At a cellular level, the development of the nervous system and in particular axons, neurons and neuroblastoma cells is governed by a complex chemical and biological mechanism. A well-known model for this mechanism involves what are understood to be the key elements in this process, called Retinoic Acid and Notch. The model seeks to capture their feedback and interaction both inside and outside the cell. Communication across the cell membrane is achieved via so-called signaling pathways which are assumed independent. However while the model has proven consistent in a number of respects, recent evidence suggests that in fact the signaling pathways may interact with one another. The present study seeks to model and investigate the impact of this interaction in terms of the underlying mechanisms for symmetry breaking and pattern formation. Generalizations to a wider class of Reaction Diffusion equations will be discussed and numerical examples presented.
This is joint work with Majid Bani.
The study of pattern formation for chemotaxis PDEs (partial differential equations) started with the identification of blow-up solutions. If, however, the model is adapted to allow for global existence of solutions, then another interesting pattern formation process arises. Local maxima form and they show an interaction of merging (two local maxima coagulate) or emerging (a new maximum is formed). This dynamics can lead to steady states, periodic solutions or to (what we think is) chaotic behavior. I will show that this pattern interaction is very typical for a wide variety of chemotaxis models and I will discuss possible ideas on how to understand this complicated pattern interaction.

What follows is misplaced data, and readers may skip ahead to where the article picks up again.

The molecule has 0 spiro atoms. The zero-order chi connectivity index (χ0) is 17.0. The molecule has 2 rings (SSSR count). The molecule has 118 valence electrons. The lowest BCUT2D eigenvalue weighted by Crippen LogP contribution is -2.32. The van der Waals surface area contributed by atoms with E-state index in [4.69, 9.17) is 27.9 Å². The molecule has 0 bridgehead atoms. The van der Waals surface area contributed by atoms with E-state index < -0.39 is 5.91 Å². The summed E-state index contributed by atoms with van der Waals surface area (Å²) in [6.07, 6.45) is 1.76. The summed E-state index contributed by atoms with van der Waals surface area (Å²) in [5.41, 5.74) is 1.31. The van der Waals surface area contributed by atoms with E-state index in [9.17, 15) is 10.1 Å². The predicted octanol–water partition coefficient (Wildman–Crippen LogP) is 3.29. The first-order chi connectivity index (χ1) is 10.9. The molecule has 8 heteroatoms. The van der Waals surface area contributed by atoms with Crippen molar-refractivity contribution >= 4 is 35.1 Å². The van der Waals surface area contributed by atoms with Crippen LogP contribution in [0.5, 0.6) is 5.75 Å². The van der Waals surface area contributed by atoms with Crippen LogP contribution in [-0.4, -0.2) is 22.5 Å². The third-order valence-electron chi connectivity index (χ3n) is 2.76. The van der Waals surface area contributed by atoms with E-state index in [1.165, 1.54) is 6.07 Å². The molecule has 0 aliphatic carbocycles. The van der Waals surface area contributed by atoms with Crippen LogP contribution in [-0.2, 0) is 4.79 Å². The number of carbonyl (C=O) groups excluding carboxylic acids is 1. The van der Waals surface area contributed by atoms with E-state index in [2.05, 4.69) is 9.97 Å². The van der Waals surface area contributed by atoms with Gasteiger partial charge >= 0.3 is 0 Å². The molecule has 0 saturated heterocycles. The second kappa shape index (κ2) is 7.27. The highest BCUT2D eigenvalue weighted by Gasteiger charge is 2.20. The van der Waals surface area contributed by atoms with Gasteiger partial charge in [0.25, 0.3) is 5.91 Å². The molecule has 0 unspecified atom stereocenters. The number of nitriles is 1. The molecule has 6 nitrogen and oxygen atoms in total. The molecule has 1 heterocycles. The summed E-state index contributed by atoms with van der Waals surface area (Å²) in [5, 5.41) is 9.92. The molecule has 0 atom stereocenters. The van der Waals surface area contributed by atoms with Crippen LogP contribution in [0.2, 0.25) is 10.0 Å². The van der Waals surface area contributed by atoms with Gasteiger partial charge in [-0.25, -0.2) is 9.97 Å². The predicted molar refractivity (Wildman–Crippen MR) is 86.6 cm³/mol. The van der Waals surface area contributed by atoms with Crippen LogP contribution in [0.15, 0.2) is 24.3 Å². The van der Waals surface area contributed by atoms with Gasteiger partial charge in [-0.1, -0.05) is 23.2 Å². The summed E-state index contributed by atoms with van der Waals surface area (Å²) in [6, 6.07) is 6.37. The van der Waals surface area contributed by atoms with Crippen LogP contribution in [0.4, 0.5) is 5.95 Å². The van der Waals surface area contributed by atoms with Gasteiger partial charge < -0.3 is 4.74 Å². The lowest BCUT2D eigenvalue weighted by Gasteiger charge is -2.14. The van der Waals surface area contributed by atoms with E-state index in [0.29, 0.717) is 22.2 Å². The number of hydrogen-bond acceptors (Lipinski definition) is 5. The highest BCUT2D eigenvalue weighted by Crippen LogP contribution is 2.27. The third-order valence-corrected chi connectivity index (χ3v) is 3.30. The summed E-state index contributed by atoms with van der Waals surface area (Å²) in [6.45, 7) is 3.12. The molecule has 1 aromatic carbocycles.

Joint work with K. Painter and Z. Wang.
In this talk we discuss two related multiphase models for simultaneous heat and mass transfer process during bread baking. Our main objective is to provide an explanation and a remedy to the observed erroneous and/or divergent results associated with the instantaneous phase change model used in the literature. We propose a reaction-diffusion model based on the Hertz-Knudsen equation, where the phase change is not instantaneous but determined by an evaporation/condensation rate. A splitting scheme is designed so that a relation between these two models can be established and the non-intuitive numerical instability associated to the instantaneous phase change model can be identified and eliminated through the reaction-diffusion model. The evaporation/condensation rate is estimated from balancing these two models and reasonable and consistent results are produced by using the estimated rate. For the evaporation/condensation rate beyond the estimated value oscillation, solutions with multiple regions of dry and two-phase zones is observed. We show that these are caused by an instability intrinsic to the model (which we call diffusive instability) and the effect of the diffusive instability to the bread-baking simulation is also explained through a linear stability analysis and supported by numerical tests.
This is a joint work with P. Lin and W. Zhu.
In this talk I will discuss a two-spike solution to the Gierer-Mienhardt system posed in two-dimensions. I will construct a differential equation governing the separation of the spikes. I will then show that if the distance between the spikes is below a critical value, one spike will be destroyed. If the distance between the spikes is above this critical distance a Hopf bifurcation may occur as the spikes move apart.